Bush Honors Hispanic Americans
By Sgt. 1st Class Doug Sample, USA
American Forces Press Service
WASHINGTON, Oct. 3, 2003 Recognizing the achievements of Hispanic Americans and their contributions to America, President Bush said Oct. 2 that the United States is blessed by the "talents" and "hard work" of Hispanic Americans.
"And we're really blessed by the values of family that strengthen our nation on a daily basis," he added.
The president spoke at a celebration in the White House East Room that marked the beginning of Hispanic Heritage Month, addressing many of the invited guests in Spanish as he introduced them. The event was presented on live Webcast, and may be viewed at the White House Web site.
Bush acknowledged a host of successful and notable Hispanic Americans in attendance from the business, entertainment, political and sports communities, and said it was fitting to honor Hispanic Americans because they are "an incredibly important part of our country."
Among the prominent Hispanic Americans in attendance were Ambassador to Mexico Tony Garza, Dominican Republic Ambassador Hans Hertell, and Housing and Urban Development Secretary Mel Martinez.
Sports personalities included baseball stars Rafael Palmeiro of the Texas Rangers, Magglio Ordonez of the Chicago White Sox and Carlos Beltran of the Kansas City Royals. Carlos Arroyo of the National Basketball Association's Utah Jazz also attended.
In recognizing the contributions of Hispanic Americans in the music and entertainment industries, the president noted that Spanish-born cellist Pablo Casals entertained presidents Theodore Roosevelt and, many years later, John F. Kennedy. He said modern dancers Jose Limon and Edward Villella, and recording artist Gloria Estefan, a close friend of his family, have also been guests of presidents.
Bush also paid respect to Celia Cruz. Known as the Queen of Salsa, Cruz died July 16 this year, and was mourned by millions throughout the world.
"She was an unforgettable performer who fled Cuba in 1960," he said. "She became a U.S. citizen, and spent the rest of her life sharing the rhythms of her homeland with people all around the world.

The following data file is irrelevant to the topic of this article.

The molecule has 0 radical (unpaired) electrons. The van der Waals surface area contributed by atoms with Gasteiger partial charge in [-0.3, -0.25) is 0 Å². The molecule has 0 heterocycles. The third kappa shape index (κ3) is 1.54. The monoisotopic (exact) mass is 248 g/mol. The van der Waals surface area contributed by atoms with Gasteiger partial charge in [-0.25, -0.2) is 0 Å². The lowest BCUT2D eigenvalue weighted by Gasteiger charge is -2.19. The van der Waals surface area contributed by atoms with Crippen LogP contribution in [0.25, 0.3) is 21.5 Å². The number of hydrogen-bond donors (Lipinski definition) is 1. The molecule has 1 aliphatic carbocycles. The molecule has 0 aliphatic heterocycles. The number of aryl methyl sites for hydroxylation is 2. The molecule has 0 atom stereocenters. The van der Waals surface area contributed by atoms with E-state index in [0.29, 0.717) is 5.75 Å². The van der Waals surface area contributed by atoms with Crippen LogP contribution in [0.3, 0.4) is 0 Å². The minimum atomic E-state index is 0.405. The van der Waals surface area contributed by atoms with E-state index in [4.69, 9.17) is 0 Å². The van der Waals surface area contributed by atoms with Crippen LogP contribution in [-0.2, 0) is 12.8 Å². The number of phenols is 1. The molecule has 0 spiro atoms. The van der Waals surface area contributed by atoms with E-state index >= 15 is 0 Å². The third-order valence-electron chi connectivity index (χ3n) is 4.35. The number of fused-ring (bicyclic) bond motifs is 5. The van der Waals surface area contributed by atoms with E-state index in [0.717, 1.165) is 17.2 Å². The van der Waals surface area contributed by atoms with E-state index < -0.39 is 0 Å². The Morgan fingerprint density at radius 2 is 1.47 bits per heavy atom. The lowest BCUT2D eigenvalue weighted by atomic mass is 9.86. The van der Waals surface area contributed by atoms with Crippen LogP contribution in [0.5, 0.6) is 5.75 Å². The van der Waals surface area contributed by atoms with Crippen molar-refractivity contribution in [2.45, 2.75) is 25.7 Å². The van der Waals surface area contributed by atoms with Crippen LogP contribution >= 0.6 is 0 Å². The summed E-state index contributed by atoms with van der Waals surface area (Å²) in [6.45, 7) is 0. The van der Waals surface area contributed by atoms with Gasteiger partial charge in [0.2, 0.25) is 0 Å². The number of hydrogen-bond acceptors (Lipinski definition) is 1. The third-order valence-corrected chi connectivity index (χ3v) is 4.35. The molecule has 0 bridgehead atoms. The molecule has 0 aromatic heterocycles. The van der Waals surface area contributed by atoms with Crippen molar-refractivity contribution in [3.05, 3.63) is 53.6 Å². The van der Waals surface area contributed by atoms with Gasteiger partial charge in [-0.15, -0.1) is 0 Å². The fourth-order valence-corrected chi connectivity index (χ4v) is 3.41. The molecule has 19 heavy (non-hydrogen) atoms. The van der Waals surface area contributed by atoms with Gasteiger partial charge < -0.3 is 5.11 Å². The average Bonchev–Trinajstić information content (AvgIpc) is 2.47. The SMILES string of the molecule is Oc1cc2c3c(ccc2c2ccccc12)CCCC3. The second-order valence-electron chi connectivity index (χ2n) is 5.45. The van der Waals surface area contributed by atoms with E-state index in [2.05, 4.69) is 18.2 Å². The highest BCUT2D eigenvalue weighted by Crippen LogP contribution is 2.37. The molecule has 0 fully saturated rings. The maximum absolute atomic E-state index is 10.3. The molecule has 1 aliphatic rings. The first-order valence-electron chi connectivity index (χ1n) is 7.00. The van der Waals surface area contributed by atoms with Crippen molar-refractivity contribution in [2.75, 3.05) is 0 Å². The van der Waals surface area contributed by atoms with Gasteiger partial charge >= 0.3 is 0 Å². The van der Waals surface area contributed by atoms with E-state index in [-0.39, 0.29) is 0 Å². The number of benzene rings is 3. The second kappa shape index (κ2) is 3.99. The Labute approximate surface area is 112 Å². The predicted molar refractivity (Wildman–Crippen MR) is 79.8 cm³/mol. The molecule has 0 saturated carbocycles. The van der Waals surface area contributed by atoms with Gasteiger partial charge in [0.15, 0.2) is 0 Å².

"Celia Cruz passed away three months ago. We miss her and we are honored today to welcome her husband, Pedro (Knight)."
Noting the accomplishments of Hispanic Americans in business, the president told the story of Lou Sobh, who also was in the audience.
In 1960, Sobh left Mexico for the United States with "no money, and he couldn't speak the language," the president said. "So he worked, and he taught himself English. He ended up becoming a janitor in a department store, a hard worker. He had a dream, and he was working toward his dream."
The president said Sobh's dream was to own a car dealership. "Today, he (Sobh) owns 14 -- not one car dealership, but 14 car dealerships," the president noted. "He employs 800 people. He's got three car franchises in Mexico. He's living proof of the American Dream. It's an incredibly important part of our nation, the Latino spirit of hard work and drive and enterprise."
The president then spoke of the contributions of Hispanic Americans in the armed forces, who, he said, "served to protect and defend a nation they love."
The president pointed out that 42 Hispanic Americans have earned the highest military decoration, the Medal of Honor. "That's a lot. Today, men and women of Hispanic heritage continue to serve and sacrifice in the defense of freedom. They have our respect and they have our gratitude."
One such person was Marine Corps Master Gunnery Sgt. Guadalupe Denogean, whom the president met earlier this year at the National Naval Medical Center in Bethesda, Md. Denogean was a 25-year veteran who was wounded in combat in Basara, Iraq.
"They asked Sergeant Denogean, did he have any requests?" the president said. "'He said he had two: He wanted a promotion for the corporal who helped rescue him; and the second request is he wanted to be an American citizen.
"I was there the day Sergeant Denogean took his oath of citizenship," the president continued. "This son of Mexico raised his right hand and pledged to support and defend the Constitution of the United States of America. What made that moment amazing to me is that he had kept that oath for decades before he took it. I'm proud of the sergeant. I'm proud to call him 'citizen.' I'm proud to call him 'fellow citizen (of) America.'"
The president said the lives of people like Denogean, Sobh and Cruz make clear that the "American Dream belongs to everybody, not just a few."
"And that's the greatness of our country," he said. "It's the spirit of America. And it's important that this generation and future generations keep that dream alive."
Bush said that as governor of Texas and as president, he has seen "the character of America and the character of millions of Hispanic Americans who make our nation a better place.
"The warmth and the vitality of the Hispanic culture," he continued, "(and) the energy and faith of Hispanic men and women are great gifts to America."